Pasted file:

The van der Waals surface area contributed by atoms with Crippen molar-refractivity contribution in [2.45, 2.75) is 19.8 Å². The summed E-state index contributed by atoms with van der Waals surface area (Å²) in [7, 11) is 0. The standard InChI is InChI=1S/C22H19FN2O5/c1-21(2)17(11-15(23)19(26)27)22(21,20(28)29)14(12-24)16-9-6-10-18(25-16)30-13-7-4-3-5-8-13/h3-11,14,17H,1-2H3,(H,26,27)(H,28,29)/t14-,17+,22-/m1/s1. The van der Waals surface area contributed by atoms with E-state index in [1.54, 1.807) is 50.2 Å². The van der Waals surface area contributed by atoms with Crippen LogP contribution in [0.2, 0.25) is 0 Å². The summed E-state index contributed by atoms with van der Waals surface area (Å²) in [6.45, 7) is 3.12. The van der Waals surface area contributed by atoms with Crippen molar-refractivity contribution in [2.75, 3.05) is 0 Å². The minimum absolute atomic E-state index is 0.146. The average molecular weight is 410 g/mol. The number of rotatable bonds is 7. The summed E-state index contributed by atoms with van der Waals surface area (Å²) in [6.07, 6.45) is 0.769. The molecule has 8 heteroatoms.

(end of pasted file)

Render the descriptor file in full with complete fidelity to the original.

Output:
The van der Waals surface area contributed by atoms with Crippen molar-refractivity contribution in [2.45, 2.75) is 19.8 Å². The summed E-state index contributed by atoms with van der Waals surface area (Å²) in [7, 11) is 0. The standard InChI is InChI=1S/C22H19FN2O5/c1-21(2)17(11-15(23)19(26)27)22(21,20(28)29)14(12-24)16-9-6-10-18(25-16)30-13-7-4-3-5-8-13/h3-11,14,17H,1-2H3,(H,26,27)(H,28,29)/t14-,17+,22-/m1/s1. The van der Waals surface area contributed by atoms with E-state index in [1.54, 1.807) is 50.2 Å². The van der Waals surface area contributed by atoms with Crippen LogP contribution in [0.2, 0.25) is 0 Å². The summed E-state index contributed by atoms with van der Waals surface area (Å²) in [6.45, 7) is 3.12. The van der Waals surface area contributed by atoms with Crippen molar-refractivity contribution in [2.75, 3.05) is 0 Å². The minimum absolute atomic E-state index is 0.146. The average molecular weight is 410 g/mol. The number of rotatable bonds is 7. The summed E-state index contributed by atoms with van der Waals surface area (Å²) in [6.07, 6.45) is 0.769. The molecule has 8 heteroatoms.